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Mothering Heights

I remember mama. Lots of mamas in lots of movies. Mothers and mammies, matrons and moms. Traditional moms, unconventional moms, moms with partners, and moms without. The good, the bad, and the indifferent; the saints, the sinners, and the shrews. Movie moms can be symbols, icons, plot devices, or anchors; sometimes they even resemble human beings. Moms come in all shapes, colors, and sizes - a spectrum which includes "one size fits all." There is only one thing these moms all have in common: kids. To every thing, there is a season; to every mother, there is a child.
Before the advent of movies, the Madonna and child ruled the image banks of popular Western culture. Now, we've beatified a Madonna who goes on television to promote condom use. Whether she is portrayed as virgin or whore, sacred or profane, representations of motherhood are the expressions of our collective ideology. (The same, but with sex-role variations, is true for representations of fatherhood.) Movies are a vast archive of cultural meanings and myths. So here are some "quick pick" images from my personal gallery of movie moms. By no intents a comprehensive survey of the subject, what follows is a freely associated list of some mothers I have known in the dark. The spontaneity of these images, perhaps logically, puts the accent on flamboyant roles - the kind that are larger than life and leap rapidly to mind. All are available on videotape.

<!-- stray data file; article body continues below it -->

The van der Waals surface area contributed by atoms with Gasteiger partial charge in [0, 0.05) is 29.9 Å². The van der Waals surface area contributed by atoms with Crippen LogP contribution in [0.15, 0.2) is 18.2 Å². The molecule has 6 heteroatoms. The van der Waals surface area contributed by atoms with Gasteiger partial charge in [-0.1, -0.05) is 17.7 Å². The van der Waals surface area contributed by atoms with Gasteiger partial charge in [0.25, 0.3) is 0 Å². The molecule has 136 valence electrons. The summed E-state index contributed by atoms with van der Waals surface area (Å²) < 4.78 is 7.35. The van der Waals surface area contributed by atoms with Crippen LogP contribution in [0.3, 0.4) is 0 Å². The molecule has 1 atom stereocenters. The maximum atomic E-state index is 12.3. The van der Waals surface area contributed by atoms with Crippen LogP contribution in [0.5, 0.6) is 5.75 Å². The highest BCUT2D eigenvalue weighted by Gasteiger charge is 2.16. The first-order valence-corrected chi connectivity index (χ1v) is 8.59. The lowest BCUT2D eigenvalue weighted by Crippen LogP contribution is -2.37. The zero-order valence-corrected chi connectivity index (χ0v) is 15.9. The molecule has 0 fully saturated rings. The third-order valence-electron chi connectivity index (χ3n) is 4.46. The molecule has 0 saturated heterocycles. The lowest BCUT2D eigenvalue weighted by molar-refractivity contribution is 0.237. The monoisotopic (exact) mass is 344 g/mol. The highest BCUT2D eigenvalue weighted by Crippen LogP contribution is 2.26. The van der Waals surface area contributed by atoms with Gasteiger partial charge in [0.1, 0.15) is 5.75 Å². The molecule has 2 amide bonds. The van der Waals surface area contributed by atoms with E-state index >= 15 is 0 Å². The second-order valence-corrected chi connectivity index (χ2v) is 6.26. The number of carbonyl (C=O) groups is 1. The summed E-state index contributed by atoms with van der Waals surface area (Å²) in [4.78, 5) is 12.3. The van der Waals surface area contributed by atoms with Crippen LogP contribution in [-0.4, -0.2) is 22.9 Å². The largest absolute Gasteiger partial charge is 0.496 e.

"The hand that rocks the cradle" is an image that film pioneer D.W. Griffith literally carved into his 1916 epic about the genesis of religious prejudice, Intolerance. As the bridge between four separate stories set in time periods as distinct as ancient Babylon and 20th-century America, Griffith would repeat a sequence-cleansing shot of a woman (played by Lillian Gish) rocking a cradle, an arc of life that becomes emblematic of civilization's continuity.